I do not take refuge in money, people, job security, or friends. Those things are fleeting vapors that quickly dissipate. They don’t provide any true security. I take my refuge in you, the King of Kings, owner of all things, Sovereign One, and protector of the helpless. I know that you’ll care for me, provide for me, and satisfy me. I know that you’ll protect me, just as a father protects his children. Teach me what it means to fully entrust myself. Deliver me from my sinful self-sufficiency. Teach me what it means to truly, humbly fear you. Fill my heart with appropriate reverence, awe, and fear of you.

I want to seek you above all else, knowing that if I seek you, I won’t lack any good thing. You are not a stingy God who is hesitant to bless his creatures. You are an abundantly generous God. Like a constantly flowing spring, you bubble over with goodness and generosity. If you clothe the lilies in splendor and feed the ravens, you will certainly provide me with everything that I need. If something is good for me, you will give it to me. If it is not good, you will withhold it. I know that I can trust you to give me exactly what I need for every situation. Ultimately, I don’t know what I most need, but you do. I don’t trust in my own ability to meet my needs, I trust you to meet all of my needs.

 

The Inward Reality of Worship

by

Worship propels us to mission. And our mission is to go and to make disciples (Matthew 28:19). We want others to find and know the same joy and peace that we experience in Christ. We want others to come and add their voices to the prayers and praise of God’s people. We are zealous of God’s glory and desire to see the glory of God fill the earth. And so we go and we tell.

When Isaiah worshipped God, in Isaiah 6, he saw the Lord high and lifted up; he saw his own sinfulness in the face of God’s glory and holiness; he experienced the wonder and joy of God’s forgiveness for his sins; and he responded to God’s call to go and preach God’s Word.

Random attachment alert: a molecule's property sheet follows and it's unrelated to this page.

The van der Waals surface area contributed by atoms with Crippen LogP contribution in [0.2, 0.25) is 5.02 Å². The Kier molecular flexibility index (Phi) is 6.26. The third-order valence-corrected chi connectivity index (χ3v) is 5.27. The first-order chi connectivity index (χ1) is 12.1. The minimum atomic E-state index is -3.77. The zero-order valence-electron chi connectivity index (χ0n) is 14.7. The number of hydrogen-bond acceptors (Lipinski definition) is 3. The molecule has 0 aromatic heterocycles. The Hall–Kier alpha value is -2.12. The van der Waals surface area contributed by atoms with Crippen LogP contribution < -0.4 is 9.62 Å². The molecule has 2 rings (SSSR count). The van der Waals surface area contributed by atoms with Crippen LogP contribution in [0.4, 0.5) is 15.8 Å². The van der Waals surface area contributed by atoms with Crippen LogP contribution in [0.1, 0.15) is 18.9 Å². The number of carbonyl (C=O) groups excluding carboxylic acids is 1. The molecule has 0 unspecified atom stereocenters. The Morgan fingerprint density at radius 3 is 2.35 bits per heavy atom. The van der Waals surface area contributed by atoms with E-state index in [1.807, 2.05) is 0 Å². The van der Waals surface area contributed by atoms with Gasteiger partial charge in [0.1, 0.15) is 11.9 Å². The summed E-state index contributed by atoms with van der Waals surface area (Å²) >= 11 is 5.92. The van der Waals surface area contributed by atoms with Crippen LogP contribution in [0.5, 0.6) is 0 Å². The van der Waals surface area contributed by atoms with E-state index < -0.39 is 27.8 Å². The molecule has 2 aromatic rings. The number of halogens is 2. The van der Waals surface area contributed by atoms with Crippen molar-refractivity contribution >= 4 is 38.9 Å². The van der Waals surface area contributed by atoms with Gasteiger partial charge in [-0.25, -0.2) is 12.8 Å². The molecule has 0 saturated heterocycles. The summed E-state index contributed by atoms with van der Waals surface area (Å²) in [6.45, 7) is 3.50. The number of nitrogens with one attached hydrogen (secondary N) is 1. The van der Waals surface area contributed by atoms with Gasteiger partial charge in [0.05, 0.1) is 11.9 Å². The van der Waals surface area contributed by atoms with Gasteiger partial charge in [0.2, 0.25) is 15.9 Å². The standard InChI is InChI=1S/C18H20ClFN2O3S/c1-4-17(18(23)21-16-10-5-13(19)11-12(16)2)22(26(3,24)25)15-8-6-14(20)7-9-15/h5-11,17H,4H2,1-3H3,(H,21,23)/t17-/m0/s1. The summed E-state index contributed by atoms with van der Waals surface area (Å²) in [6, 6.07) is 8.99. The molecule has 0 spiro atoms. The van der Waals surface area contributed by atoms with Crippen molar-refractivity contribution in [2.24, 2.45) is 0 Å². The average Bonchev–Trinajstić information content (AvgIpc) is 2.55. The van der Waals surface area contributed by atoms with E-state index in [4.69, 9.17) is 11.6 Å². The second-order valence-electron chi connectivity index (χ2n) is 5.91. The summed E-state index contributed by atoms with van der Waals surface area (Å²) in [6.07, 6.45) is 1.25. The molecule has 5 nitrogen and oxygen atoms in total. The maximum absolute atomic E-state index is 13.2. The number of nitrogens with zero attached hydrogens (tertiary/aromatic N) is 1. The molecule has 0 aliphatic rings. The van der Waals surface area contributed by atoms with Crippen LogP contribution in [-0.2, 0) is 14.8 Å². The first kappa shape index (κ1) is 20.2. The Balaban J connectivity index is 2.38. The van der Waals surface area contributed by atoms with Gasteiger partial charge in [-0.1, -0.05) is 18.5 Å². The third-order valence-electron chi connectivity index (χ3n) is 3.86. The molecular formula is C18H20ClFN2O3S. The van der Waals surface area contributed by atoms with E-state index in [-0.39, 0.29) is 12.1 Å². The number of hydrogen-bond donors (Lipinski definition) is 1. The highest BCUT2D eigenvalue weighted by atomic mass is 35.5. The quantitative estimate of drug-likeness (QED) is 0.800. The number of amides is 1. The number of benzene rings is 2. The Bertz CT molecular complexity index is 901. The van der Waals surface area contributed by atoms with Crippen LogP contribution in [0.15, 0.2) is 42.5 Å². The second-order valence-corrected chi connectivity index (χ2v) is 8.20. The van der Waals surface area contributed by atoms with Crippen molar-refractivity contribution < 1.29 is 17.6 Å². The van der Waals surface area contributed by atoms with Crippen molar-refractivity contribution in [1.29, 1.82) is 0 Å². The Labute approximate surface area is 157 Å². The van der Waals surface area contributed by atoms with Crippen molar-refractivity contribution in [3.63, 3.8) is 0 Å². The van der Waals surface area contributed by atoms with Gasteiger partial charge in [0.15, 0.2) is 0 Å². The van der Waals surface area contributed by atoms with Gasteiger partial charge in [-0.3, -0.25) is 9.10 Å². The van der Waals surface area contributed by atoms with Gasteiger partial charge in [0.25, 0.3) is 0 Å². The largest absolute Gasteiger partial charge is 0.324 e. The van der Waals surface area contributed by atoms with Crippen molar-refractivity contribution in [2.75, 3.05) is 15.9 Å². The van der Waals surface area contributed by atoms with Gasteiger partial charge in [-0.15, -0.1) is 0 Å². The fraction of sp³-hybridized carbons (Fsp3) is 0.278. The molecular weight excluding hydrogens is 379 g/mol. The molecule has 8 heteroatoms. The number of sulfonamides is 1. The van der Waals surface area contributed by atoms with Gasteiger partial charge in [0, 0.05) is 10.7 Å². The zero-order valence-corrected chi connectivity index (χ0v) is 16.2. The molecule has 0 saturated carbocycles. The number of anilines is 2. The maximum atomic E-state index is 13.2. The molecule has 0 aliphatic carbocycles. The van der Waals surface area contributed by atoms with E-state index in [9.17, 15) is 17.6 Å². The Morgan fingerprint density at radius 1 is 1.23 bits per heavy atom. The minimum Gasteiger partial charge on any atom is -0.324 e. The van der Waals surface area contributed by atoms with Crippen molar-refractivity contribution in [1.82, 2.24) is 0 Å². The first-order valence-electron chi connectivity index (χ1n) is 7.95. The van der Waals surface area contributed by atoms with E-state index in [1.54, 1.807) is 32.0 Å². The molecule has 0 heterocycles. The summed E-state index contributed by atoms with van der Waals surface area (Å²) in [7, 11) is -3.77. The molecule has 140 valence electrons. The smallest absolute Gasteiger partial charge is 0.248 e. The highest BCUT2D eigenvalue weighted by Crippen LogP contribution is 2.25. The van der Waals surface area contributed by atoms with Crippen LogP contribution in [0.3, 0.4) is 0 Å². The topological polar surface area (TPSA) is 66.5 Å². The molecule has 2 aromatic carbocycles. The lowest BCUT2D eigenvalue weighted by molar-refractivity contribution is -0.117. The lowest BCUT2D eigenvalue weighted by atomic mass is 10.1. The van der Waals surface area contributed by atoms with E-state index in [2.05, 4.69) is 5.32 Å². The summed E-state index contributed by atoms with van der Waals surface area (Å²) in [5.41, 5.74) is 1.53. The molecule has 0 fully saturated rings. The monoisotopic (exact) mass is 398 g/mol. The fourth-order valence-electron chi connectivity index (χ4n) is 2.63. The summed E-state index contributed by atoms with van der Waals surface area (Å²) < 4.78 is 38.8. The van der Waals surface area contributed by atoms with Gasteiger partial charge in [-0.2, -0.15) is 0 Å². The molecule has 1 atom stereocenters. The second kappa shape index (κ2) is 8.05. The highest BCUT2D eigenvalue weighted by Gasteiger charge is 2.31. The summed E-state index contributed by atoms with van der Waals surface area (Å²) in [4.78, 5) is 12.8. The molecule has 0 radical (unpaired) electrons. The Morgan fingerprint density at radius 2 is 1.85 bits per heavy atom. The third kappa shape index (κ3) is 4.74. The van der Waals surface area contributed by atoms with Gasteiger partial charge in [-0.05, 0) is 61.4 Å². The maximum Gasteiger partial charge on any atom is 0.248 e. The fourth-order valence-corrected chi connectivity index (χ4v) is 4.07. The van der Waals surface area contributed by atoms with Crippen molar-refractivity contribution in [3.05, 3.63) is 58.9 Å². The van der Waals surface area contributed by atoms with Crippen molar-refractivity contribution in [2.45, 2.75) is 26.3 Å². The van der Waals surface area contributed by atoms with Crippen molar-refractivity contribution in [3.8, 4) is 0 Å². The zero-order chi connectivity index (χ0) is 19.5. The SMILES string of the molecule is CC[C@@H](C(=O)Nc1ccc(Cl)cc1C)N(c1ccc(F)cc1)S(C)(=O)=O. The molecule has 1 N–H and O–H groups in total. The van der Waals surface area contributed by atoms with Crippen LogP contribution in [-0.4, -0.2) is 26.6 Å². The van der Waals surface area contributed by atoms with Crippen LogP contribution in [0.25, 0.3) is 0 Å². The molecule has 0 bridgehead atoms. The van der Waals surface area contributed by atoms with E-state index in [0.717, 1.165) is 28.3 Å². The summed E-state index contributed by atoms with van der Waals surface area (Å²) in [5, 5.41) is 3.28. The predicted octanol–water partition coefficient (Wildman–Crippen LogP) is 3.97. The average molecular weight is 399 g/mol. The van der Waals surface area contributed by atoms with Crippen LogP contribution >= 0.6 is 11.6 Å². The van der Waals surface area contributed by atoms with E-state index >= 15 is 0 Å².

But Isaiah was given the difficult task of preaching to a people whose hearts were hard against truth. They were stubborn and would not listen. Isaiah was willing to be God’s messenger. We hear him say, “Here am I, send me.” But he longed to see the stirrings of faith and the fruits of repentance. When God told Isaiah that the people would turn away and not listen, the cry of his heart in verse 11 was “How long, O Lord?” He wanted the darkness and coldness of men’s hearts to end.

God did not leave Isaiah without hope. In response to his cry, God gives a promise at the end of chapter 6 of a remnant that would remain. Though it looks like the tree is cut down and the promise that God had made since the fall of Adam in the garden of a holy seed is in doubt; God declares at the end of verse 13: “The holy seed is its stump.” The rest of the book of Isaiah goes on to shed more light on God’s purposes in the preservation of Israel and the coming Messiah.

As you continue reading in Isaiah, it is as if God pulls back the curtain, providing more and more light, revealing what the Messiah will be and what He will accomplish. For example, we read later in Isaiah of the day when God’s praise will fill the earth:

From the ends of the earth we hear songs of praise,
of glory to the Righteous One (Isaiah 24:16).

Isaiah celebrated the day when God would shine the light of the gospel of Jesus.

Arise, shine, for your light has come,
and the glory of the LORD has risen upon you.
For behold, darkness shall cover the earth,
and thick darkness the peoples;
but the LORD will arise upon you,
and his glory will be seen upon you.
And nations shall come to your light,
and kings to the brightness of your rising (Isaiah 60:1–3).

He looked forward to the day when the darkness would fall away and people from every nation, tongue, and tribe would see the light of Christ. He longed for the day when the glory of God would cover the earth.

This is another inner stirring of true worship. Worship cannot be contained in the sanctuary. Its desire is to fill the earth! You will know you have worshipped, when you leave this place and worship stays with you—you can’t leave it here! It continues to burn in your heart and engage your soul—so much so that you not only remember it—you must share it—you cannot contain it.

If you have ever experienced the glory of God and the joy of communing with Him in worship, you know that nothing else will ever satisfy your soul like God. We can never be satisfied with anything else. And we want this joy, not just for ourselves, but for others.

May God grant us a longing and a heart like Isaiah’s. May we be willing to go and to tell. And though our testimony may be to some a “fragrance from death to death” (2 Corinthians 2:16), may we never be resigned to see people turn away from God and perish in their sins. In the face of hardness and stubbornness and rejection, may the cry of our heart be: “How long O Lord?” It is God who commands light to shine out of darkness (2 Corinthians 4:6) and opens hearts (Acts 16:14). May He pour out His mercy and grace in our day.